Question: When did you first decide that you wanted to go to space?
Answer: It's been a dream as long as I've known that space was out there. Space technology is fascinating to me, and it's wonderful to be training and learning and working with it every day.
Question: What preparations have you made for the flight?
Answer: I came to Russia, went through some crazy medical tests, started training with the cosmonauts and negotiating with some companies and the space agency here in Russia. After several months, we finally signed a contract, and then we invited South African scientists to develop the science programme that I will conduct during the flight.
Question: You have reportedly paid $20-million for the flight. Don't you think that's expensive?
Answer: It's a lot less than most countries would pay to have an astronaut in training and sent on a flight assignment. We negotiated the best price for the package, and I knew when I was coming here what that was likely to be.
Question: Have you met Dennis Tito, the first civilian to fly to space? If so, what kind of advice did he give you for the trip?
Answer: He's a very tenacious person, and I was very impressed when I met him that he had worked so hard to achieve his dream. He didn't give me much advice, since we were approaching the experience in a very different way, and I think my experience here has been very different to his. The fact that he had done this already made it easier to think about coming here when the project was very uncertain.
Question: What training have you done at Star City, and what part of the training has been the most difficult?
Answer: We train on the simulators of the Soyuz spacecraft and the International Space Station, so that we will be ready to fly on them when the day comes. We also have some physical training, and some training to survive landing anywhere in the world, from deserts to jungles and even the open sea. And then we have a lot of theoretical training about spaceflight, ballistics, rocketry and so on. And lots of Russian language lessons.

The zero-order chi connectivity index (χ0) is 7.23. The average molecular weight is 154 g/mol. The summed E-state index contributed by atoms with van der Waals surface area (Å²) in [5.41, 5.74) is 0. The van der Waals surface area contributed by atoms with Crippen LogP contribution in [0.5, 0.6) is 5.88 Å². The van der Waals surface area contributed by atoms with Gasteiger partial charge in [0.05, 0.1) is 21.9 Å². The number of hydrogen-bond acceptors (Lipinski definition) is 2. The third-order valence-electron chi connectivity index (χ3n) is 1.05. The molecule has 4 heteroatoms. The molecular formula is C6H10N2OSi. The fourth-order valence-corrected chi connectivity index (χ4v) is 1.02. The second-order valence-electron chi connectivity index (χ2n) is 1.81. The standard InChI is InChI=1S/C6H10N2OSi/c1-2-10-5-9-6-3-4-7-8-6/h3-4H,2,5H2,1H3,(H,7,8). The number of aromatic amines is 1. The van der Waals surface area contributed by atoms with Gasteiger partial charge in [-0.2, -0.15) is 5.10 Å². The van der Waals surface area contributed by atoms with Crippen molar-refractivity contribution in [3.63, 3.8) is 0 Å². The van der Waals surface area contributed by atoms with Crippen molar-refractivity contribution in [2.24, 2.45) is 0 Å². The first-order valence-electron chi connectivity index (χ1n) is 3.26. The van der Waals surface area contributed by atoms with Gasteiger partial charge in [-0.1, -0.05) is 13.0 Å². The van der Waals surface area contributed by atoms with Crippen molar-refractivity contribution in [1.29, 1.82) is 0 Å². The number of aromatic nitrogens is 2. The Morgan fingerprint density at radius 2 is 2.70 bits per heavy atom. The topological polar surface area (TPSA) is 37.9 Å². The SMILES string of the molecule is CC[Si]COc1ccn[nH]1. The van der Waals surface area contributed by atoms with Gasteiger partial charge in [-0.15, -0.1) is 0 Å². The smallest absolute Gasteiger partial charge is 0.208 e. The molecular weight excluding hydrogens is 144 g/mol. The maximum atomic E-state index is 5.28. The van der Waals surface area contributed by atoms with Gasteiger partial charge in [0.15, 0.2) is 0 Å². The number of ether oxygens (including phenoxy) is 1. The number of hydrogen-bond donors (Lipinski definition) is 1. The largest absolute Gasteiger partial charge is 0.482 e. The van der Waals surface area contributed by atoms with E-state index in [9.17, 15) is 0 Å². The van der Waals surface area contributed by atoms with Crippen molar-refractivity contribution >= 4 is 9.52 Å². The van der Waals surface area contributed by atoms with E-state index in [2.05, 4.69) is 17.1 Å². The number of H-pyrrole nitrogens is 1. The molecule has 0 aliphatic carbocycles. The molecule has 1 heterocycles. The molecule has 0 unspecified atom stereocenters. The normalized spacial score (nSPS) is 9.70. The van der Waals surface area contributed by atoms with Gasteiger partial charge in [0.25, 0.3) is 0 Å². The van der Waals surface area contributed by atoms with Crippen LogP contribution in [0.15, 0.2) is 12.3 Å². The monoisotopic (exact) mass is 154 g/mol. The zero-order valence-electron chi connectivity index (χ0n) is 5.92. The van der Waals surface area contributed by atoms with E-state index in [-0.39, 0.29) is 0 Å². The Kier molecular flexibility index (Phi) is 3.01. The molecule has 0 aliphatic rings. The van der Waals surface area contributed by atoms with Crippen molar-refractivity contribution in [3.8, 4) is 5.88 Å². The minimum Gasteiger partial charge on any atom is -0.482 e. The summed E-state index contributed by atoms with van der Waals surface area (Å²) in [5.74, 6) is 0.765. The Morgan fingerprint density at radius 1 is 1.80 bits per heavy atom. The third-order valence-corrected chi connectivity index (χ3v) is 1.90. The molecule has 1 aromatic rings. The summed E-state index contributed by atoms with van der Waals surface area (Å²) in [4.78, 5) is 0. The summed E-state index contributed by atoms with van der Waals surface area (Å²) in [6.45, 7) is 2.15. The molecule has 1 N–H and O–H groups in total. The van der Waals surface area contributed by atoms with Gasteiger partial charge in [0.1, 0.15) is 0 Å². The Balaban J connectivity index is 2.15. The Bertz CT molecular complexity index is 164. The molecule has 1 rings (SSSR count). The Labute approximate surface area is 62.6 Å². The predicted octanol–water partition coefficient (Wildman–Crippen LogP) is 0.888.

Question: What are you planning to put in your "suitcase"?
Answer: I'll have lots of science equipment, some photos of home and friends, and some music.
Question: What do you think you're going to do when you'll be on the ISS?
Answer: I'm taking four South African science experiments, as well as one Russian experiment, which will keep me busy while up there. As well as a camera and videocamera to be able to bring back some memories of the time while up there.
Question: What do you expect your time on the ISS to be like?
Answer: I've seen many photos, and lots of video footage shot in space. But all the astronauts say that nothing can prepare one for the first feeling of being out of the atmosphere, having literally left the world for a while. So I'll wait to see exactly what it all feels like.
Question: Do you hope to achieve something greater with your mission, or is it just a personal adventure?
Answer: It's a personal challenge and adventure, and it's an opportunity to make science and mathematics alive for learners in South Africa, where I was raised.
Question: In terms of your interest in space, what do you plan to do when you return to Earth, as it were?
Answer: There are already a number of groups working on space tourism. I'm not really interested in space tourism, but I think they are on the tip of opening a huge market, because there are many people who tell me they would love to share in this experience, and I hope that they will soon be able to do just that.